A CALL FROM THE NATURAL FORCES

Many of Zao’s works from this period illustrate his ambition to utilize abstract forms to grasp the power of Nature. This is evident in the painting’s titles referencing to natural phenomenon with an attention towards the ephemeral creation and the expression of energy. "I wanted to paint what cannot be seen, the breath of life, the wind, the movement, the life of forms, the colours’ outbreak and their fusion" (Zao Wou-Ki in Autoportrait, Fayard, Paris, 1988, p. 117). Vent (Wind ) (Fig 3) painted in 1954, one year before Neige Danse (Swirling Snow) , in the collection of Centre Georges- Pompidou in Paris is considered to be the very first abstract painting by Zao Wou-Ki. The painting, which appears in a photograph of the artist in his Parisian studio together with Neige Danse (Swirling Snow) , is a milestone in the history of abstraction, as the artist sets the notion of rendering the invisible visible in a highly subjective and sensory manner.

Neige Danse (Swirling Snow) offers the same mastery in rendering, a rare example of the origins of Zao Wou-Ki’s abstraction. Therefore, one feels the breath of the wind sweeping on the surface of the canvas (Wind) as well as the weightless and fragility of snowflakes (Neige danse) falling down on an imaginary space in a poetic vision. Whereas previous paintings show abstract signs painted over a monochromic background, Neige Danse (Swirling Snow ) is a unique example where Zao Wou-Ki masterfully incorporates the oracle-bone-script-inspired signs into a highly-modulated background with hues of pink, green, blue, ochre, orange and purple, rendering a rare depth into a silent and solemn elegance. Neige Danse (Swirling Snow) is undeniably a masterpiece from the period. as Zao expresses: "There was no boundaries between the sign and colour, and revealed to me the problem of depth by the conjunction of various shades. "(Zao Wou-Ki in Autoportrait, Fayard, Paris, 1988, p. 119).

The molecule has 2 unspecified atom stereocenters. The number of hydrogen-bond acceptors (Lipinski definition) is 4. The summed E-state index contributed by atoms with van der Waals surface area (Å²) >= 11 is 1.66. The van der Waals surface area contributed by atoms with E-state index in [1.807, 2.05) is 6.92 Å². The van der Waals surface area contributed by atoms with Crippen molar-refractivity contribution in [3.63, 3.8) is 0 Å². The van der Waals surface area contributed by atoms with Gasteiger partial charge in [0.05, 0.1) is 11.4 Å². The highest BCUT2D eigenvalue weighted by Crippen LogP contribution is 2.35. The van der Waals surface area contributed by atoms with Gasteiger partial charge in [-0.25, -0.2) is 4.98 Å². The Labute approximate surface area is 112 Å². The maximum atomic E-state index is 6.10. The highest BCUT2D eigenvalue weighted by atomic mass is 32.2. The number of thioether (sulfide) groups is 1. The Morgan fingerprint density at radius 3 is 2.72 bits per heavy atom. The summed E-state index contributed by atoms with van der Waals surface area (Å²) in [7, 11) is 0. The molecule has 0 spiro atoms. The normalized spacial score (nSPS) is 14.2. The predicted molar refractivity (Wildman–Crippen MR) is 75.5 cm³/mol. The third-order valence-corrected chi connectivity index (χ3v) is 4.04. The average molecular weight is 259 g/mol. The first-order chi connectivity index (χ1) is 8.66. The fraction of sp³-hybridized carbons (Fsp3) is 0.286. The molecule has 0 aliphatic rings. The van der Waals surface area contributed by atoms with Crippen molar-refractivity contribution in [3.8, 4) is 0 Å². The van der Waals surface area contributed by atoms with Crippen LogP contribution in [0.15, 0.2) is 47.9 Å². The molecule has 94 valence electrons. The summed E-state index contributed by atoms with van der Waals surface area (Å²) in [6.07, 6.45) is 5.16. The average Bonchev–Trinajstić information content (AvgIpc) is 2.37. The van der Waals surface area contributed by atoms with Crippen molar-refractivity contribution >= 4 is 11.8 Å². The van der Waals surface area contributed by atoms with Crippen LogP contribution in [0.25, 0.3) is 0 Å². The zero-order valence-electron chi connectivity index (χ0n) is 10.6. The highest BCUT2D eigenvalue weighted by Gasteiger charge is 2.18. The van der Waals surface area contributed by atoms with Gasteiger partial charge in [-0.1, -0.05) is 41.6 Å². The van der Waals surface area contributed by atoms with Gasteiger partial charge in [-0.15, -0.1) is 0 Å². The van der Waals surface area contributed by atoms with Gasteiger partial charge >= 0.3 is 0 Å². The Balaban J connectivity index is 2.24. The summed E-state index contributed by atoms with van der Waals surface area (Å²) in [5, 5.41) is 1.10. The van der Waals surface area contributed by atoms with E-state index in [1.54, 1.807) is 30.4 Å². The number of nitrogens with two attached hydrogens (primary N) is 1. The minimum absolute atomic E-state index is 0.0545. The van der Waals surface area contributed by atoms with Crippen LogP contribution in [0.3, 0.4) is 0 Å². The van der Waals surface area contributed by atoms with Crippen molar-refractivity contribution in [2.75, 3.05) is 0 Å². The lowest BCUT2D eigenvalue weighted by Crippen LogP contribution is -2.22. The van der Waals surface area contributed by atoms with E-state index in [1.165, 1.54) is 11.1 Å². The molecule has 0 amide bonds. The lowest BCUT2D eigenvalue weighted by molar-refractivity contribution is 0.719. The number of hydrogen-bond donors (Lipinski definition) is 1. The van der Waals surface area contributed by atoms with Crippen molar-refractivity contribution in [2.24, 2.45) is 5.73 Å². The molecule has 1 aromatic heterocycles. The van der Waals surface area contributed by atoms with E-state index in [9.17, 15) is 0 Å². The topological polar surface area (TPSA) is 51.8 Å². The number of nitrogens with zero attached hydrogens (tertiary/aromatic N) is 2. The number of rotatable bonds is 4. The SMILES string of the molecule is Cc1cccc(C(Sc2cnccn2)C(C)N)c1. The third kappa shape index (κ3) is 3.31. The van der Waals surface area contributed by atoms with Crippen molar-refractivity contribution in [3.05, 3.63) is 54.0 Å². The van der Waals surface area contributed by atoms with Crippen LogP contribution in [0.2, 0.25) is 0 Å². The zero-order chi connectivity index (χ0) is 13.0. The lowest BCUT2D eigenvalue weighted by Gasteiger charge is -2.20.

The Catalan artist Joan Miro took a first step towards abstraction thirty years before Zao. While not completely cutting ties with the representation of reality, Miro, with the Portrait de Mme. K (Fig 4) painted in 1924, reduces the drawing to the dominance of the line, conveying the essence of the artist’s feeling for the portrayed person, a first approach flirting with abstraction, that he will further develop with the notion of the "sign" later. As he writes in a letter to Michel Leiris in 1924 , "my last canvases, I conceive them as thunders completely freed from the external world." (Joan Miro letter to Michel Leiris on 10 August 1924, Montroig). Zao Wou-Ki takes up Miro's abstraction ideology and brought it to the extreme territories of spirituality.